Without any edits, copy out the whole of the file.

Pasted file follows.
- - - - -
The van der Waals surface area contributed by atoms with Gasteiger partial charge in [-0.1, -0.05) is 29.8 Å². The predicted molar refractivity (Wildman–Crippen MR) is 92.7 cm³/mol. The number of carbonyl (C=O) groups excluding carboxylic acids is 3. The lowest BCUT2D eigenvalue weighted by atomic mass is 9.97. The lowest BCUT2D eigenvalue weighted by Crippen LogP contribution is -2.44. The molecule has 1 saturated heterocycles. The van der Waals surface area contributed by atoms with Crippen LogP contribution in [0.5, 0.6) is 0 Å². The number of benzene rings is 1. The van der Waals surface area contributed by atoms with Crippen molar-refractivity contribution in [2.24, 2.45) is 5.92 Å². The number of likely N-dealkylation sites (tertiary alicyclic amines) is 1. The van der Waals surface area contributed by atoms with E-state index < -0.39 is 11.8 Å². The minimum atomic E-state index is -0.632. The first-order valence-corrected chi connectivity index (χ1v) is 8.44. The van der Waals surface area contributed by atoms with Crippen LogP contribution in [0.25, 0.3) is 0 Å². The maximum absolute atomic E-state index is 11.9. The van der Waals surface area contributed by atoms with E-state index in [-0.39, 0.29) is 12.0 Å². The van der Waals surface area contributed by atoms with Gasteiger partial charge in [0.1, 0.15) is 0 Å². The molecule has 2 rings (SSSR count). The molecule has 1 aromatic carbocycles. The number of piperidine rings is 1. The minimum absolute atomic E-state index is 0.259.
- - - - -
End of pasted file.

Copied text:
The van der Waals surface area contributed by atoms with Gasteiger partial charge in [-0.1, -0.05) is 29.8 Å². The predicted molar refractivity (Wildman–Crippen MR) is 92.7 cm³/mol. The number of carbonyl (C=O) groups excluding carboxylic acids is 3. The lowest BCUT2D eigenvalue weighted by atomic mass is 9.97. The lowest BCUT2D eigenvalue weighted by Crippen LogP contribution is -2.44. The molecule has 1 saturated heterocycles. The van der Waals surface area contributed by atoms with Crippen LogP contribution in [0.5, 0.6) is 0 Å². The number of benzene rings is 1. The van der Waals surface area contributed by atoms with Crippen molar-refractivity contribution in [2.24, 2.45) is 5.92 Å². The number of likely N-dealkylation sites (tertiary alicyclic amines) is 1. The van der Waals surface area contributed by atoms with E-state index < -0.39 is 11.8 Å². The minimum atomic E-state index is -0.632. The first-order valence-corrected chi connectivity index (χ1v) is 8.44. The van der Waals surface area contributed by atoms with Crippen LogP contribution in [0.25, 0.3) is 0 Å². The maximum absolute atomic E-state index is 11.9. The van der Waals surface area contributed by atoms with E-state index in [-0.39, 0.29) is 12.0 Å². The van der Waals surface area contributed by atoms with Gasteiger partial charge in [0.1, 0.15) is 0 Å². The molecule has 2 rings (SSSR count). The molecule has 1 aromatic carbocycles. The number of piperidine rings is 1. The minimum absolute atomic E-state index is 0.259.